Le Carré bristles at suggestions he may be anti-Israel or anti-Semitic. “I’m not even an anti-Zionist. … I want Israel to survive. And I think that every step that [Israeli Prime Minister Ariel] Sharon has taken compounds the situation.”

When it’s recalled to him that Bush and Sharon were both elected and can be replaced by voters, while the likes of Saddam Hussein rule as despots for decades, le Carré shoots back: “Do you suppose that Bush was legally elected? Do you suppose that it is democratic to dismantle rights in America that the forefathers of the present politicians fought for bitterly? Do you suppose we’re offering a democratic example through Guantanamo? Do you think it democratic to lie, persistently and deliberately, to a population that has elected, or not elected, you?

“So don’t please fall into the trap of believing this is a battle between the civilized and the uncivilized world. That’s the first colonial misconception. This is a battle between hyperpower and non-hyperpower. It’s a battle between majorities and minorities. Never was there such an unequal war fought on such spurious grounds in my memory, except possibly if we go back to Suez.”

Absolute Friends did not start off as a book about the war against terror. Le Carré started blocking out his plan for the book prior to the terror attacks of Sept. 11, 2001, and planned to write a book about the emerging wave of anti-globalization protests. He thought a new generation of Baader-Meinhof-style terrorists might be emerging, which is why he decided to concentrate on the stories of Ted and Sasha, both of whom had their origins in the 1968 generation of revolutionaries.

But after Sept. 11, his focus switched to the U.S.-led war against terror. “I watched with horror how the American media and the American public was gulled into believing that Saddam had a part in the Twin Towers. … Where the hell were the Democrats then, where was the American press, how can you be proud of that, how can you call that the voice of democracy?”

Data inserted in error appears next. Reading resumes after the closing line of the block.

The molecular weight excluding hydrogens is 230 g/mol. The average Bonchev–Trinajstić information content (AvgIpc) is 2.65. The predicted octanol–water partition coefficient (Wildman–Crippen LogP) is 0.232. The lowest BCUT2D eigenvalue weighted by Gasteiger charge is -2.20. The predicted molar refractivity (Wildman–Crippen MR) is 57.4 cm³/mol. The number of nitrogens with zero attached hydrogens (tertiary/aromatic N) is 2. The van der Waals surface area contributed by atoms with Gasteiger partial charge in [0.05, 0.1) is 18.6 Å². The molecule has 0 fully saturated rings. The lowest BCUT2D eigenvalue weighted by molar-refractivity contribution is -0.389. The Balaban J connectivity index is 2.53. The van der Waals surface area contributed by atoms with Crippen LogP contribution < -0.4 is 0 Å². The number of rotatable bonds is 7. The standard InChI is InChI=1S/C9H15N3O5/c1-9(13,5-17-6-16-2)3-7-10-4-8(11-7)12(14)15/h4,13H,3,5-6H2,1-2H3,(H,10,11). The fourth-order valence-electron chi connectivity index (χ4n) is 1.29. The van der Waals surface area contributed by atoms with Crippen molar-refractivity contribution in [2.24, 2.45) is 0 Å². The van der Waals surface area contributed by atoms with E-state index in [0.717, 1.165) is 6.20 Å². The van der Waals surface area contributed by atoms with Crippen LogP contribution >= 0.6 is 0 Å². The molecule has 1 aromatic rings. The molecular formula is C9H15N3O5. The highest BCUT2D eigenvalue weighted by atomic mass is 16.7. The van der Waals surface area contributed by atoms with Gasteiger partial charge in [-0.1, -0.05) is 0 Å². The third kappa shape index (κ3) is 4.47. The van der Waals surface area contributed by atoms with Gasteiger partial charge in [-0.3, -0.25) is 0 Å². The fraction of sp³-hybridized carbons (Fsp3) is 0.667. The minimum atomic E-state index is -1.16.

He is disappointed with the decision of British Prime Minister Tony Blair to lead Britain into war alongside the United States. He recalls marking Blair’s victory in the 1997 general election with a giant party. “Everybody came and we wept and embraced each other that all those dreadful years of rot from the Conservative Party were over.”

When it comes to Iraq, he is convinced that Blair did something “pragmatically, diplomatically nearly mad: He promised to go to war with Bush whether or not he could deliver Europe or the United Nations.” He believes that Blair is shaped both by his love of acting and his abilities as a lawyer, which combine to create “an alarming conviction that his charm and his eloquence will overcome what a cooler head” would say should not be done.

As a writer, Le Carré describes himself as a Luddite in terms of technology, avoiding computers and admitting complete ignorance of the Web. But he still believes in first-hand research. Before writing The Tailor of Panama several years ago, he travelled to Val d’Or, the northern Quebec mining town, for about 10 days to get a feel for the kind of place where one of his characters escapes to. “I just hung out there. There was an old priest who told me about the stories of the old mining community. And he spoke beautifully about the responsibilities of the whores in the whore houses, because these guys were cut off … and the girls have to provide domestic comfort.”

Le Carré admits having a soft spot for Canada. “You have a national temperament which I greatly enjoy, and it’s not just about differentiating yourselves from the United States.”

For Absolute Friends, he returned to Berlin and to Bavaria, where he spent time following the guides at one of the chateaus built by Bavaria’s Mad King Ludwig. It’s where the reader finds Ted Mundy at the start of Absolute Friends, eking out a living shepherding tourists through Ludwig’s crazy folly.

Le Carré clearly senses the fact that in Absolute Friends he has crossed a line and written much more than a thriller. “One of the reasons I stick out is that nobody else is writing political novels. Some of my readers will walk away from it in disgust,” he admits, though his publishers don’t seem overly worried. The first U.S. printing is a cool 310,000 copies.